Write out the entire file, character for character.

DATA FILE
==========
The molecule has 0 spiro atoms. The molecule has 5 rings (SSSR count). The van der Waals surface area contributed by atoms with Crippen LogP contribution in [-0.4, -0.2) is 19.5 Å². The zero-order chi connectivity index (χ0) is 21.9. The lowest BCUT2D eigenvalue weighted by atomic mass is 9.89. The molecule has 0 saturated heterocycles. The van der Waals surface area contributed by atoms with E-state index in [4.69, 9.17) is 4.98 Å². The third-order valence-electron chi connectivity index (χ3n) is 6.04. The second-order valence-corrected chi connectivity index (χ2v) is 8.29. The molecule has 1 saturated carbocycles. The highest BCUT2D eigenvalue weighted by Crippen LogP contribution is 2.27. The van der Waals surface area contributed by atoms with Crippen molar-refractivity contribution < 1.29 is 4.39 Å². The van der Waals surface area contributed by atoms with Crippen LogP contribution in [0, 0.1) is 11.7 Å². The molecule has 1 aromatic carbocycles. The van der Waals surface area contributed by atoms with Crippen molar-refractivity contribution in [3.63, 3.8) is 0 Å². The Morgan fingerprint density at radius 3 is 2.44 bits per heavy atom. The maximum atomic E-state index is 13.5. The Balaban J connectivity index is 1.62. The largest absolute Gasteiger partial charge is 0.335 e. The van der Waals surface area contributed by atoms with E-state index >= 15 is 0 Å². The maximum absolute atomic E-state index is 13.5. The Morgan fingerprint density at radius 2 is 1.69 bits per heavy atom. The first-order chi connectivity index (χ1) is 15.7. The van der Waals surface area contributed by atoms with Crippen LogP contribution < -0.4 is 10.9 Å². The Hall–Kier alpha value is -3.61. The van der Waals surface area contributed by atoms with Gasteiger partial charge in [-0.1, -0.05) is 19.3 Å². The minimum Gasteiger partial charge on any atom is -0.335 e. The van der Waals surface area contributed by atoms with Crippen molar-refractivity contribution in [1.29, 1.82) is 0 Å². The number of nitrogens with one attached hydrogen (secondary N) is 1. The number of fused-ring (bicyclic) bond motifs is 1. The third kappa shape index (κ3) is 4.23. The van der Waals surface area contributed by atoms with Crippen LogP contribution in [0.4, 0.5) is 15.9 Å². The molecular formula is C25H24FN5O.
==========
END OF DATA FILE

The molecule has 0 spiro atoms. The molecule has 5 rings (SSSR count). The van der Waals surface area contributed by atoms with Crippen LogP contribution in [-0.4, -0.2) is 19.5 Å². The zero-order chi connectivity index (χ0) is 21.9. The lowest BCUT2D eigenvalue weighted by atomic mass is 9.89. The molecule has 0 saturated heterocycles. The van der Waals surface area contributed by atoms with E-state index in [4.69, 9.17) is 4.98 Å². The third-order valence-electron chi connectivity index (χ3n) is 6.04. The second-order valence-corrected chi connectivity index (χ2v) is 8.29. The molecule has 1 saturated carbocycles. The highest BCUT2D eigenvalue weighted by Crippen LogP contribution is 2.27. The van der Waals surface area contributed by atoms with Crippen molar-refractivity contribution < 1.29 is 4.39 Å². The van der Waals surface area contributed by atoms with Crippen LogP contribution in [0, 0.1) is 11.7 Å². The molecule has 1 aromatic carbocycles. The van der Waals surface area contributed by atoms with Crippen molar-refractivity contribution in [3.63, 3.8) is 0 Å². The Morgan fingerprint density at radius 3 is 2.44 bits per heavy atom. The maximum atomic E-state index is 13.5. The Balaban J connectivity index is 1.62. The largest absolute Gasteiger partial charge is 0.335 e. The van der Waals surface area contributed by atoms with E-state index >= 15 is 0 Å². The maximum absolute atomic E-state index is 13.5. The Morgan fingerprint density at radius 2 is 1.69 bits per heavy atom. The first-order chi connectivity index (χ1) is 15.7. The van der Waals surface area contributed by atoms with Crippen LogP contribution < -0.4 is 10.9 Å². The Hall–Kier alpha value is -3.61. The van der Waals surface area contributed by atoms with Gasteiger partial charge in [-0.1, -0.05) is 19.3 Å². The minimum Gasteiger partial charge on any atom is -0.335 e. The van der Waals surface area contributed by atoms with Crippen molar-refractivity contribution in [1.29, 1.82) is 0 Å². The number of nitrogens with one attached hydrogen (secondary N) is 1. The number of fused-ring (bicyclic) bond motifs is 1. The third kappa shape index (κ3) is 4.23. The van der Waals surface area contributed by atoms with Crippen LogP contribution in [0.4, 0.5) is 15.9 Å². The molecular formula is C25H24FN5O.